No place too remote
No challenge too tough
WFP logistics - We deliver
Imagine that you are the Head of Logistics in Côte d’Ivoire, assigned to coordinate and manage an emergency operation which will deliver food assistance to over 220,000 people. There are many moving parts which must be coordinated, all the while considering the current instability of the country’s security situation.
As a volunteer at the Loyo Food Distribution Point (FDP) in central Turkana, Kenya, Amase has been distributing WFP food assistance to beneficiaries for 10 years. A native Kenyan, she found her way to the village of Loyo when fighting broke out in her hometown in Todonyang along the Kenyan/Ethiopian border, and she lost everything – including her husband.
Early in the morning on April 3rd, the first trucks start to arrive as the sun rises over the WFP Logistics Depot in Abéché, Chad.
He has an unassuming appearance. With a calm and serene disposition, and dressed in worn jeans with a rustic plaid button-down, you wouldn’t guess Peter Schaller to be the man behind WFP’s entire humanitarian aid effort of the intense Pakistan floods in August 2010. But his passion for the work he does and the people whose lives he works to save is undeniable.
Omar Ali, the former Logistics Coordinator for WFP Libya, was on vacation when WFP began mobilizing its expert logisticians to North Africa. He had just returned to Headquarters, fresh from holidays.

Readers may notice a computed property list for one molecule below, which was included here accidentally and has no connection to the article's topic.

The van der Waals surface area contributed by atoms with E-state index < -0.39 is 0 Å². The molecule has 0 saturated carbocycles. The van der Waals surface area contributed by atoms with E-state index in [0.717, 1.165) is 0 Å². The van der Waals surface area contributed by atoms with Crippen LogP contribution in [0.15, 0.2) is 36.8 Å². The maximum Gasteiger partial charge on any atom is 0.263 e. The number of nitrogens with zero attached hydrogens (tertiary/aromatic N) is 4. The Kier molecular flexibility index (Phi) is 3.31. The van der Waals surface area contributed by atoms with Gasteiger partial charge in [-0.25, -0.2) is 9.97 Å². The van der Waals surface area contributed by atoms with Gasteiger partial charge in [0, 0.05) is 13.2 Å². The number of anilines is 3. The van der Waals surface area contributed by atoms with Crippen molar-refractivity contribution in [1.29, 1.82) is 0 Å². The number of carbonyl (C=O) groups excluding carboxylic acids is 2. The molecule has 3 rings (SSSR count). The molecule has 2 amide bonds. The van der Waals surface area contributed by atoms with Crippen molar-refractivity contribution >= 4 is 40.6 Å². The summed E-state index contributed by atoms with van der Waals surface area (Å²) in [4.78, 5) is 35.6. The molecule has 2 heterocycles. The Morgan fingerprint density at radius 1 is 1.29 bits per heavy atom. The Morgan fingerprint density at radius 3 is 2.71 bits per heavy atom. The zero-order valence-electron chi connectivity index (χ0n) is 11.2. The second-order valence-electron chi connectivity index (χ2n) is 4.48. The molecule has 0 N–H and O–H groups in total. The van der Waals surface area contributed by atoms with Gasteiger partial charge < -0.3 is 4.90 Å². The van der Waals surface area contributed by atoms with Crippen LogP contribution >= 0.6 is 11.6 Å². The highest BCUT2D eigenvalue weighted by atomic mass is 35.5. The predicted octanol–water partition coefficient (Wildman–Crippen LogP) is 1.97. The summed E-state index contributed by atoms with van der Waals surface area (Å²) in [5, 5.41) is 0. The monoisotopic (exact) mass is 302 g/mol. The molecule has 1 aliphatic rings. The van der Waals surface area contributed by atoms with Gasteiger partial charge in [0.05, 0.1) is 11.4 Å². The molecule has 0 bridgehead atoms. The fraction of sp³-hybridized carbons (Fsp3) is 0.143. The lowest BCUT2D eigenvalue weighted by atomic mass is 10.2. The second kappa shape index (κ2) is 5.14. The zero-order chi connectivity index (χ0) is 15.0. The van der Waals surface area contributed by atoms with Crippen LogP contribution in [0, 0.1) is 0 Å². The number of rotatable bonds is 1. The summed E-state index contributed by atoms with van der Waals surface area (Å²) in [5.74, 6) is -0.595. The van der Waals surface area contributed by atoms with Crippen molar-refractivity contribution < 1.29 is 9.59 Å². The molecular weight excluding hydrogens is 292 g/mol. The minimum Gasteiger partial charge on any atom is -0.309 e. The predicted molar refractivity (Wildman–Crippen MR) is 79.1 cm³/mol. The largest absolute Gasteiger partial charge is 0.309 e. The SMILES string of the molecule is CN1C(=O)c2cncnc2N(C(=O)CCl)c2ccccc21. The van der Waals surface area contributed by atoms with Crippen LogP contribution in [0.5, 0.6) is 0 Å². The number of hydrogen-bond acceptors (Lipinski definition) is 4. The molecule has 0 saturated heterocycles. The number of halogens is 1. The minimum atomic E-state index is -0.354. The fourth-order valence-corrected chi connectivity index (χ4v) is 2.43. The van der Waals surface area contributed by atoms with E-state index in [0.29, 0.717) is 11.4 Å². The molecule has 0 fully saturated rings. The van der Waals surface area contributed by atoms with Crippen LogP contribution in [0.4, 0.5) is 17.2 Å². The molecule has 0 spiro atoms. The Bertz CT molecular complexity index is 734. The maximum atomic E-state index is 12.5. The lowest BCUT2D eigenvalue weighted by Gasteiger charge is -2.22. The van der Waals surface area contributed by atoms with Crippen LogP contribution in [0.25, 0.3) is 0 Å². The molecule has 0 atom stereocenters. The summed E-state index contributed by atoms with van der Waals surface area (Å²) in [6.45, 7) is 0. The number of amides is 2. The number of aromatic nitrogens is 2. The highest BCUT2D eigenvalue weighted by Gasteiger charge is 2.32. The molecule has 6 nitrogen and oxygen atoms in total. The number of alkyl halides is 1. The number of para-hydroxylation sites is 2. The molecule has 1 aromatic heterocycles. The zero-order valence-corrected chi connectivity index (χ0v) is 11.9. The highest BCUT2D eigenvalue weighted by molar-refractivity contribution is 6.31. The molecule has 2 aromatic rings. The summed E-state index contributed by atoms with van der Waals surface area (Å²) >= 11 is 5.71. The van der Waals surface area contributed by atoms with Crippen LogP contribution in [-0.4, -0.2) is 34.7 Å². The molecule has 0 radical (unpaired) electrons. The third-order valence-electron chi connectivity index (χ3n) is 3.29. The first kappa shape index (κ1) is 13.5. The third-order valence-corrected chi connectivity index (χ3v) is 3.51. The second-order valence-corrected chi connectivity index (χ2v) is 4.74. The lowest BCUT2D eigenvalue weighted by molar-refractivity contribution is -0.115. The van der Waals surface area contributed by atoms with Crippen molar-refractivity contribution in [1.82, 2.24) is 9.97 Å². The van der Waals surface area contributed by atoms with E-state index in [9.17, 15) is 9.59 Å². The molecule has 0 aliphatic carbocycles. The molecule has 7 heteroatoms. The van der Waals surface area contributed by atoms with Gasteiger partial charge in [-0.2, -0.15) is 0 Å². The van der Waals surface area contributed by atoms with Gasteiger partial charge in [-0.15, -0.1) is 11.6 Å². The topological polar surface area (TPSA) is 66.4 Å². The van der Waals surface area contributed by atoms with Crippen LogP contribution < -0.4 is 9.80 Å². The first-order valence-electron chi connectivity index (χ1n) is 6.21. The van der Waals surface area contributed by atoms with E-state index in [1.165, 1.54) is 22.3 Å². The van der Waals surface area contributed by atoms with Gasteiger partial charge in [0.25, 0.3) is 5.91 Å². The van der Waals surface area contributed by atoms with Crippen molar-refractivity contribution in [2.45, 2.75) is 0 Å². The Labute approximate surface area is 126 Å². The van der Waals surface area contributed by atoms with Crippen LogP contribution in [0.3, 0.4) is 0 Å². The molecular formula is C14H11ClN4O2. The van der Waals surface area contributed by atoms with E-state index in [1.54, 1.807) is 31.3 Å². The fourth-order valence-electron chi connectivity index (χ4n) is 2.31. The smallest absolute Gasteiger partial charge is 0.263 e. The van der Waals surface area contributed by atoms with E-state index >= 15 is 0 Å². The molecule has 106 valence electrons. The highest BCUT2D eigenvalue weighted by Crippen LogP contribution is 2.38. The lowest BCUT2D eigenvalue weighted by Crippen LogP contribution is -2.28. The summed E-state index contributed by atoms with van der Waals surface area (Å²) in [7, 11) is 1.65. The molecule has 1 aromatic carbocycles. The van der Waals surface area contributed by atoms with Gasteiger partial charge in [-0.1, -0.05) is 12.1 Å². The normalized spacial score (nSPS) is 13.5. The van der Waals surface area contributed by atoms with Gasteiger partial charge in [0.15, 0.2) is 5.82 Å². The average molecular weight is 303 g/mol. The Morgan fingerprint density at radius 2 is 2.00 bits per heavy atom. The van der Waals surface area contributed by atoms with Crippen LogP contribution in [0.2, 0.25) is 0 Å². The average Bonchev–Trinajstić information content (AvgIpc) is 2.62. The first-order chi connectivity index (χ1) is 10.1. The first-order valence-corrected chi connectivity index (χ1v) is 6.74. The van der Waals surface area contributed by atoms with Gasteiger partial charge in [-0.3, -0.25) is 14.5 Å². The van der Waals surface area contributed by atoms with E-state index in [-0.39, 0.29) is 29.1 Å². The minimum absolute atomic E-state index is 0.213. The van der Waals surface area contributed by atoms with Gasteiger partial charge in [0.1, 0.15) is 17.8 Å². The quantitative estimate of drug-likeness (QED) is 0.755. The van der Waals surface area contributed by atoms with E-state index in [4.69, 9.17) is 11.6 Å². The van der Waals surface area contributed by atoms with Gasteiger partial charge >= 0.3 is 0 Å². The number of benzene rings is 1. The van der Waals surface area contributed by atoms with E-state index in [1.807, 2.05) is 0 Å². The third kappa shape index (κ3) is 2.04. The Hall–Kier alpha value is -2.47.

The impact of the South Sudan Road Project reaches far beyond delivering food aid. The vast majority of all commercial and humanitarian activities as well as the delivery of social services by the Government of Southern Sudan have directly benefited from the WFP roads programme. Here’s how.
Last year, we published several stories on the rehabilitation work at the Mogadishu port in Somalia. It is now a year later and despite the extremely volatile security situation, the challenges that are by now ‘par for the course’ in Somalia, much has been accomplished. Take a look.
The WFP Aviation Safety Unit once again proves that its efforts in reducing the risk of accidents and enhancing safety awareness are far reaching. Indeed efforts in the past have not gone unnoticed.
Several months ago we published a series here called ‘The Longest Road’. It was about the creation of 'wellness centres' along transport corridors in Southern Africa in an effort to reduce the impact of AIDS on the transport sector. WFP Logistics in DR Congo initiated the “Transporting Hope” project in 2009, and today, are celebrating the opening of the first wellness clinic in Lukala on the Matadi/Kinshasa corridor, established in collaboration with the North Star Alliance who manages the wellness clinics programme throughout Africa.
WFP Regional Port Captain, Michael Larkins, is involved in the discharge of fully loaded large ships at the seven main entry ports situated across the West Coast of Africa. Currently he is based in Cotonou, Benin, where he oversaw this summer’s massive port operations for landlocked Niger, some 800 km to the north. Last week, after 30 years of on-and-off collaboration with WFP, Michael covered the final leg and looked in the beneficiaries’ eyes.